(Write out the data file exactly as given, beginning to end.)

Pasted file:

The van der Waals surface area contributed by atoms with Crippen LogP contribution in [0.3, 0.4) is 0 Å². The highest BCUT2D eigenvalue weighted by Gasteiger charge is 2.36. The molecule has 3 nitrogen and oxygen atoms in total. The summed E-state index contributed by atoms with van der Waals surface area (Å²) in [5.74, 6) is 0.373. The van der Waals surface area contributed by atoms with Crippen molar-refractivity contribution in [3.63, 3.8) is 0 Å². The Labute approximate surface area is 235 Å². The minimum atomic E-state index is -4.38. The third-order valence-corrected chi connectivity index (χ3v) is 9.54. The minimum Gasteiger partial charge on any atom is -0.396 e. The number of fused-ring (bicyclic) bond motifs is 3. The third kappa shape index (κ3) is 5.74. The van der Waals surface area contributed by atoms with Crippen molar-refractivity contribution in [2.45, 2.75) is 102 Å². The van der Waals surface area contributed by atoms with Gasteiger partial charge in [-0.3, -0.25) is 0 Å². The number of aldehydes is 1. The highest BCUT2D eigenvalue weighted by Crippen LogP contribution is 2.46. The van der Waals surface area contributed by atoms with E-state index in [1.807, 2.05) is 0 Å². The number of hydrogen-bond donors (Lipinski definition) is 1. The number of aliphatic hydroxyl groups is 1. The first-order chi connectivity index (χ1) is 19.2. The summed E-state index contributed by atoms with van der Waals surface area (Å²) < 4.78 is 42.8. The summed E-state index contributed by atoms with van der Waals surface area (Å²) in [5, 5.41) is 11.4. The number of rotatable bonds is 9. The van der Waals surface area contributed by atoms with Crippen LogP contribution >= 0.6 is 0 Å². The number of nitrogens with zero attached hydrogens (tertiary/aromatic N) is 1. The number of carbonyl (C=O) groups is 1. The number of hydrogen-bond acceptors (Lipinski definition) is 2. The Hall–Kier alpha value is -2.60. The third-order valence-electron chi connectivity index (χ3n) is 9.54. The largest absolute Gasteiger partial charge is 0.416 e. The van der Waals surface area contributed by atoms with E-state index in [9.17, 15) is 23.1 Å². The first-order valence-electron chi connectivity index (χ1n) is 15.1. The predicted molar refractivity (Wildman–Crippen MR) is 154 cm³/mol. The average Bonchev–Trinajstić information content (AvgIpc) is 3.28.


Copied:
The van der Waals surface area contributed by atoms with Crippen LogP contribution in [0.3, 0.4) is 0 Å². The highest BCUT2D eigenvalue weighted by Gasteiger charge is 2.36. The molecule has 3 nitrogen and oxygen atoms in total. The summed E-state index contributed by atoms with van der Waals surface area (Å²) in [5.74, 6) is 0.373. The van der Waals surface area contributed by atoms with Crippen molar-refractivity contribution in [3.63, 3.8) is 0 Å². The Labute approximate surface area is 235 Å². The minimum atomic E-state index is -4.38. The third-order valence-corrected chi connectivity index (χ3v) is 9.54. The minimum Gasteiger partial charge on any atom is -0.396 e. The number of fused-ring (bicyclic) bond motifs is 3. The third kappa shape index (κ3) is 5.74. The van der Waals surface area contributed by atoms with Crippen molar-refractivity contribution in [2.45, 2.75) is 102 Å². The van der Waals surface area contributed by atoms with Gasteiger partial charge in [-0.3, -0.25) is 0 Å². The number of aldehydes is 1. The highest BCUT2D eigenvalue weighted by Crippen LogP contribution is 2.46. The van der Waals surface area contributed by atoms with E-state index in [1.807, 2.05) is 0 Å². The number of hydrogen-bond donors (Lipinski definition) is 1. The number of aliphatic hydroxyl groups is 1. The first-order chi connectivity index (χ1) is 19.2. The summed E-state index contributed by atoms with van der Waals surface area (Å²) < 4.78 is 42.8. The summed E-state index contributed by atoms with van der Waals surface area (Å²) in [5, 5.41) is 11.4. The number of rotatable bonds is 9. The van der Waals surface area contributed by atoms with Crippen LogP contribution >= 0.6 is 0 Å². The number of nitrogens with zero attached hydrogens (tertiary/aromatic N) is 1. The number of carbonyl (C=O) groups is 1. The number of hydrogen-bond acceptors (Lipinski definition) is 2. The Hall–Kier alpha value is -2.60. The third-order valence-electron chi connectivity index (χ3n) is 9.54. The largest absolute Gasteiger partial charge is 0.416 e. The van der Waals surface area contributed by atoms with E-state index in [9.17, 15) is 23.1 Å². The first-order valence-electron chi connectivity index (χ1n) is 15.1. The predicted molar refractivity (Wildman–Crippen MR) is 154 cm³/mol. The average Bonchev–Trinajstić information content (AvgIpc) is 3.28.